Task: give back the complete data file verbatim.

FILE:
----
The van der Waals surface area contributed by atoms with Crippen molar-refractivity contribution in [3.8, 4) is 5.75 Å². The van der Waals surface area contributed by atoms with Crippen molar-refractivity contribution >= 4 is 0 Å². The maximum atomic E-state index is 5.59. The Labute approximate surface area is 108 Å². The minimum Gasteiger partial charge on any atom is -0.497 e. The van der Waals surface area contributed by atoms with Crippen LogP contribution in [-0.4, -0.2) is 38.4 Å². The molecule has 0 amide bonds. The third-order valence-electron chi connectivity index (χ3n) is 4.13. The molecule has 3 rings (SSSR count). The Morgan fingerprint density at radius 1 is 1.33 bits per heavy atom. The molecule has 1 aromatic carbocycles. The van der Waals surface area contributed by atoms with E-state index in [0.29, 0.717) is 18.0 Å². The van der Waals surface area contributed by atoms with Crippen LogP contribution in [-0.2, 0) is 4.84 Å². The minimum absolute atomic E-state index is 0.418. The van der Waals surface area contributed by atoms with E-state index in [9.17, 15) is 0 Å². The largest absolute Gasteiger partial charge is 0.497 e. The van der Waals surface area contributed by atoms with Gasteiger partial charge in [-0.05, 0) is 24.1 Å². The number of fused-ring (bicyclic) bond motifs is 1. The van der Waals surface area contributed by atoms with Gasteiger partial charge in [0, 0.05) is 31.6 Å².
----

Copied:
The van der Waals surface area contributed by atoms with Crippen molar-refractivity contribution in [3.8, 4) is 5.75 Å². The van der Waals surface area contributed by atoms with Crippen molar-refractivity contribution >= 4 is 0 Å². The maximum atomic E-state index is 5.59. The Labute approximate surface area is 108 Å². The minimum Gasteiger partial charge on any atom is -0.497 e. The van der Waals surface area contributed by atoms with Crippen LogP contribution in [-0.4, -0.2) is 38.4 Å². The molecule has 0 amide bonds. The third-order valence-electron chi connectivity index (χ3n) is 4.13. The molecule has 3 rings (SSSR count). The Morgan fingerprint density at radius 1 is 1.33 bits per heavy atom. The molecule has 1 aromatic carbocycles. The van der Waals surface area contributed by atoms with E-state index in [0.29, 0.717) is 18.0 Å². The van der Waals surface area contributed by atoms with Crippen LogP contribution in [-0.2, 0) is 4.84 Å². The minimum absolute atomic E-state index is 0.418. The van der Waals surface area contributed by atoms with E-state index in [9.17, 15) is 0 Å². The largest absolute Gasteiger partial charge is 0.497 e. The van der Waals surface area contributed by atoms with Gasteiger partial charge in [-0.05, 0) is 24.1 Å². The number of fused-ring (bicyclic) bond motifs is 1. The van der Waals surface area contributed by atoms with Gasteiger partial charge in [0, 0.05) is 31.6 Å².